Peapod’s investment in direct mail and Internet marketing represents important strategic moves as the online grocery delivery market is showing signs of a revival.
Numerous online grocery sites were around during the heyday of the Internet boom in the late ’90s, including HomeGrocer.com, Webvan and HomeRuns.com. However, like many other dot-coms of the era, they quickly disappeared, giving a boost to Peapod’s sales along the way.
Once the dust from the Internet bust had settled, however, others began to realize that once you solved the issue of warehousing costs, which is what tangled up some of the others, there was still something profitable in the online grocery shopping business.
Early on, Peapod teamed up with grocery stores in the markets it served to help reduce warehousing costs. Today, it uses a combination of fast-pick centers that are connected to a store and standalone warehouses, depending on the size of the market. Its two primary grocery store partners are Stop & Shop and Giant, which are owned by international food giant Royal Ahold. Peapod is also a wholly owned subsidiary of Royal Ahold.
These days, Peapod faces competition from the Safeway supermarket chain, which offers online grocery ordering in several markets, including Arizona, California, Maryland, Oregon, Virginia, Washington and Washington, DC. Peapod’s markets include Chicago, Boston, the greater Washington, DC area and Baltimore, Long Island, NY, and New England. Peapod’s strongest markets are in urban areas like Chicago.
Albertson’s also offers online grocery ordering, primarily on the West Coast. And with Fresh Direct being such a force in New York City, it’s unlikely Peapod will be entering that market any time soon.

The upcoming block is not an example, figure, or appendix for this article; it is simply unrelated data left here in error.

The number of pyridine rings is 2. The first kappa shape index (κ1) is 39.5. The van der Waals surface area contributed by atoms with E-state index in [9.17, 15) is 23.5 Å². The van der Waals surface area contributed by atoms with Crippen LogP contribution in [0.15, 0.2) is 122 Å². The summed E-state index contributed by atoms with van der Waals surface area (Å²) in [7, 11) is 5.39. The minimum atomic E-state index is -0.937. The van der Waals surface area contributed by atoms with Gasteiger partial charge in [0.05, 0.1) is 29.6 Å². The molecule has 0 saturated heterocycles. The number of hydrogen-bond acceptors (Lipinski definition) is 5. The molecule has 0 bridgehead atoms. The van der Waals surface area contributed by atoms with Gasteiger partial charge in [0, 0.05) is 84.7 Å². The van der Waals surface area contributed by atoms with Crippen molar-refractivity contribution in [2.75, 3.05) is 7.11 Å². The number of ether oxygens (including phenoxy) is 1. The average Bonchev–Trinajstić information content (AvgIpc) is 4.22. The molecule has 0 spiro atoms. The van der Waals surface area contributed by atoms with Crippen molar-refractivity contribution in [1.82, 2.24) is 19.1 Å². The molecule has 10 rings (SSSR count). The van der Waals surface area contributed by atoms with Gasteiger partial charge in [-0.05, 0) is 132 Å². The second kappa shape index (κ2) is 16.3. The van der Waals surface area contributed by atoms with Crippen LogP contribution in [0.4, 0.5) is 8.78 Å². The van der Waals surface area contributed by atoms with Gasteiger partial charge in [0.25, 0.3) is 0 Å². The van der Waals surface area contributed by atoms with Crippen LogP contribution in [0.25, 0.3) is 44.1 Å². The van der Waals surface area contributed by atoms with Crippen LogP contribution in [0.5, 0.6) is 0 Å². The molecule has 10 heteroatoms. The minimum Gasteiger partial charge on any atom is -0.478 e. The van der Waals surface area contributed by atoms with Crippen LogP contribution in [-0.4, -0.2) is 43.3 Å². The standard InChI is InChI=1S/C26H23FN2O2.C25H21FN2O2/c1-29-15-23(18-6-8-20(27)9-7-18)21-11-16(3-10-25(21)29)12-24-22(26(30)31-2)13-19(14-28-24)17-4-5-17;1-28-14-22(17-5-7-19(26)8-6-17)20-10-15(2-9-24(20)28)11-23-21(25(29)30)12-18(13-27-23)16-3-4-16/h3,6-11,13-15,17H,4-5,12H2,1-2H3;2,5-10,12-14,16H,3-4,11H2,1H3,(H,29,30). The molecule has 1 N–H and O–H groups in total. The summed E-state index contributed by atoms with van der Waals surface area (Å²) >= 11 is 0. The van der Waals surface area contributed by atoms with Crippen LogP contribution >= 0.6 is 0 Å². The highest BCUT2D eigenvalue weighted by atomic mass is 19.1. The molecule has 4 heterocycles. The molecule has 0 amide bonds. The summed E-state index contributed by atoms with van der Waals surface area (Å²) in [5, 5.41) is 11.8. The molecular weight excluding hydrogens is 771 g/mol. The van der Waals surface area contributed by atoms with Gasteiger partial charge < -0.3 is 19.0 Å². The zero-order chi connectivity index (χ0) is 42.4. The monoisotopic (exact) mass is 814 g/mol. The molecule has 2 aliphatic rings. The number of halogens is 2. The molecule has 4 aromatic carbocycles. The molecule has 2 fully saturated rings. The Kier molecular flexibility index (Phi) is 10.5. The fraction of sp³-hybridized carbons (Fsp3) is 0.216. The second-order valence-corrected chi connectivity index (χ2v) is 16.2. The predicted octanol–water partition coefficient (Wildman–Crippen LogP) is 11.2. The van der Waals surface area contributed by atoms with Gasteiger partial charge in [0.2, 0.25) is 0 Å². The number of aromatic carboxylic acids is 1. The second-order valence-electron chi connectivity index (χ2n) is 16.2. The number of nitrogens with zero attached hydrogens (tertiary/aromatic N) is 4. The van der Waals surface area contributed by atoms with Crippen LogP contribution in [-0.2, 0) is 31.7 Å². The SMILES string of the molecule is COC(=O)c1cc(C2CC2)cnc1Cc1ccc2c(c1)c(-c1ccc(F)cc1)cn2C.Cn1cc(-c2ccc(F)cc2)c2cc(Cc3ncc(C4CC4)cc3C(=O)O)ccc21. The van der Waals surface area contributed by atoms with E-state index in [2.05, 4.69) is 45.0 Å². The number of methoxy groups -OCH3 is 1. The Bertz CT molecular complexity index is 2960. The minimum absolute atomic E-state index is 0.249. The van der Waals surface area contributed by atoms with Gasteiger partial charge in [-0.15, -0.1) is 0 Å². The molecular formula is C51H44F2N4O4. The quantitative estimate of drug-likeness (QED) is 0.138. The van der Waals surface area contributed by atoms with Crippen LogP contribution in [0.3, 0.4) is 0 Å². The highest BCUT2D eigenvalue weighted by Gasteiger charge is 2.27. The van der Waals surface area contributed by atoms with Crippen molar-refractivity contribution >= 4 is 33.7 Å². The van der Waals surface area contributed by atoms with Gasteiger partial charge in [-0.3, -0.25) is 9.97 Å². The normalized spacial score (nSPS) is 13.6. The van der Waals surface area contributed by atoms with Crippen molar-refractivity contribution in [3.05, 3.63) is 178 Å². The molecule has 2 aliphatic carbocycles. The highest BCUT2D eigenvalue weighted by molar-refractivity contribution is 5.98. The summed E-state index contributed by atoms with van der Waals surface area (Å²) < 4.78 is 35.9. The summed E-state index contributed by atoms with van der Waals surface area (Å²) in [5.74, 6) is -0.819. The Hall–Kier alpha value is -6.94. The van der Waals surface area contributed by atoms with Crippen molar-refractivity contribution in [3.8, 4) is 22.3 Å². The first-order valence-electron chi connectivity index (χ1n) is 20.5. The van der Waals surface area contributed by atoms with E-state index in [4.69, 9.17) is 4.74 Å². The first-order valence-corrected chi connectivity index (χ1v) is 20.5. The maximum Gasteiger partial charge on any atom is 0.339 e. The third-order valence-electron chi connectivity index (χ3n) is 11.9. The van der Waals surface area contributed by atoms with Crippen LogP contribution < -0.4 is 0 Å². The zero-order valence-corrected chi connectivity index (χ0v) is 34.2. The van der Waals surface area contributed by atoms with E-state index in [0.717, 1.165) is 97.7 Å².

Just as it is now viewed as a pioneer in online grocery ordering and delivery, Peapod may one day be seen as a pioneer in the outsourcing of print procurement and production, a business model that is relatively new to the US, according to InnerWorkings’ Belcher. The practice is more widespread in Europe, for instance.
In the US, the traditional method of buying and selling print, in which a large number of printing companies deploy their own sales forces to find work that fits their equipment and client capabilities, is inefficient, Belcher says. “We advocate that corporations outsource the function of procuring printed materials to companies that specialize in doing nothing but procuring print,” Belcher says.
InnerWorkings’ model seems to be working. The company was founded in 2001 and went public last year. Belcher estimates annual revenues for 2007 will be between $260 million and $280 million.
The company is also on something of an acquisition spree and it tries to spread out geographically. So far this year, InnerWorkings has acquired suburban Philadelphia-based Brown & Partners Inc., a provider of print-management services, and Spectrum Printing Systems, a print- management services company based in Irvine, CA. Last year, InnerWorkings scooped up Applied Graphics Inc., a West Coast provider of print-management and print-on-demand services and New York City-based print-production outsourcing company Graphography Limited LLC.
Matching printing jobs with printing presses isn’t the only way that InnerWorkings helps clients drive inefficiencies out of print procurement and production. It can also help clients optimize the design of a marketing piece so that it is ideally suited for printing.
“Oftentimes, the creative component of a company doesn’t consider optimal sizes for print manufacture,” Belcher says. However, by merely taking a quarter of an inch off one dimension, the piece may be able to be printed on an entirely different press than the one that was previously used and one that is less expensive.
“We find ourselves engaging in these conversations in the majority of our client relationships,” Belcher explains.
Peapod actually started designing larger direct mail pieces at InnerWorkings’ suggestion. Previously, Peapod’s average direct mail piece measured 5 by 9 inches. However, by switching to 6 by 11 inches, Peapod is able to better maximize the paper roll, minimizing paper waste and saving on paper costs. Another way InnerWorkings helps Peapod save on paper costs is by aggregating demand across clients.
InnerWorkings is also able to reduce a company’s mailing costs by helping it understand how deep to go into the mail stream. There are a lot of variables that go into determining the right mailing strategy for any one campaign, including where it is originating versus where it will hit, explains Belcher.
“We have between 20 and 30 direct mail buyers who do complex spreadsheet analyses to determine the optimal geography for a campaign to get that optimal reduction in total delivery cost,” he says.